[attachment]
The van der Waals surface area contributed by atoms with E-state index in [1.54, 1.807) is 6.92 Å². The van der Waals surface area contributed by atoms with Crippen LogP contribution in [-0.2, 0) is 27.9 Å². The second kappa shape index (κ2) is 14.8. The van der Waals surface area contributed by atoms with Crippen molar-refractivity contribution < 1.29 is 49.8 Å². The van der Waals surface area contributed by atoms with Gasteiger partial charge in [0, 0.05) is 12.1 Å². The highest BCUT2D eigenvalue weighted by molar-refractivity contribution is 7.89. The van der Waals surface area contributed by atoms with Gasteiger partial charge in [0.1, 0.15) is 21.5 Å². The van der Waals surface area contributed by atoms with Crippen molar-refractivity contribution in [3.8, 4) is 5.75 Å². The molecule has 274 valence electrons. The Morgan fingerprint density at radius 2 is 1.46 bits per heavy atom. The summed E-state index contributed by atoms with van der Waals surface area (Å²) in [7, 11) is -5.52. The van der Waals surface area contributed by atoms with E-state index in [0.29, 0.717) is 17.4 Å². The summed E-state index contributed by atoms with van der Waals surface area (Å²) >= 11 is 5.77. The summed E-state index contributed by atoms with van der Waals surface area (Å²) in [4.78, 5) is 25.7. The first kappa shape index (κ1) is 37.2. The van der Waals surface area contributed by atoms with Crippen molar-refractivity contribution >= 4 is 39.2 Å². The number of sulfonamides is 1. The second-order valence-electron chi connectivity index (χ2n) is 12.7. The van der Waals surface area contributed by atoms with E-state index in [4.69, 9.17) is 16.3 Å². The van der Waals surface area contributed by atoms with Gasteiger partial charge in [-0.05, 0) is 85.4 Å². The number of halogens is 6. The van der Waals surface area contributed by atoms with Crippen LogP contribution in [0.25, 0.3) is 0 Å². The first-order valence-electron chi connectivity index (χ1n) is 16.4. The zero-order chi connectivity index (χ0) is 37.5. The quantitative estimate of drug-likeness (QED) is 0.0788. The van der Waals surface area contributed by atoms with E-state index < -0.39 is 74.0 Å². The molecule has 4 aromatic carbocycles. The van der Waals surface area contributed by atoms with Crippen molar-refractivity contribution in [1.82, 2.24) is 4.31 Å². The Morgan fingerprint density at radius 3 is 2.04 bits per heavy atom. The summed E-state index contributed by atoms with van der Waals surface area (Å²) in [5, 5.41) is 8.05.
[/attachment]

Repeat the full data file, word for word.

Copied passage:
The van der Waals surface area contributed by atoms with E-state index in [1.54, 1.807) is 6.92 Å². The van der Waals surface area contributed by atoms with Crippen LogP contribution in [-0.2, 0) is 27.9 Å². The second kappa shape index (κ2) is 14.8. The van der Waals surface area contributed by atoms with Crippen molar-refractivity contribution < 1.29 is 49.8 Å². The van der Waals surface area contributed by atoms with Gasteiger partial charge in [0, 0.05) is 12.1 Å². The highest BCUT2D eigenvalue weighted by molar-refractivity contribution is 7.89. The van der Waals surface area contributed by atoms with Gasteiger partial charge in [0.1, 0.15) is 21.5 Å². The van der Waals surface area contributed by atoms with Crippen molar-refractivity contribution in [3.8, 4) is 5.75 Å². The molecule has 274 valence electrons. The Morgan fingerprint density at radius 2 is 1.46 bits per heavy atom. The summed E-state index contributed by atoms with van der Waals surface area (Å²) in [7, 11) is -5.52. The van der Waals surface area contributed by atoms with E-state index in [0.29, 0.717) is 17.4 Å². The summed E-state index contributed by atoms with van der Waals surface area (Å²) >= 11 is 5.77. The summed E-state index contributed by atoms with van der Waals surface area (Å²) in [4.78, 5) is 25.7. The first kappa shape index (κ1) is 37.2. The van der Waals surface area contributed by atoms with Crippen molar-refractivity contribution >= 4 is 39.2 Å². The number of sulfonamides is 1. The second-order valence-electron chi connectivity index (χ2n) is 12.7. The van der Waals surface area contributed by atoms with E-state index in [4.69, 9.17) is 16.3 Å². The van der Waals surface area contributed by atoms with Gasteiger partial charge in [-0.05, 0) is 85.4 Å². The number of halogens is 6. The van der Waals surface area contributed by atoms with Crippen LogP contribution in [0.25, 0.3) is 0 Å². The first-order valence-electron chi connectivity index (χ1n) is 16.4. The zero-order chi connectivity index (χ0) is 37.5. The quantitative estimate of drug-likeness (QED) is 0.0788. The van der Waals surface area contributed by atoms with E-state index < -0.39 is 74.0 Å². The molecule has 4 aromatic carbocycles. The van der Waals surface area contributed by atoms with Crippen molar-refractivity contribution in [1.82, 2.24) is 4.31 Å². The Morgan fingerprint density at radius 3 is 2.04 bits per heavy atom. The summed E-state index contributed by atoms with van der Waals surface area (Å²) in [5, 5.41) is 8.05.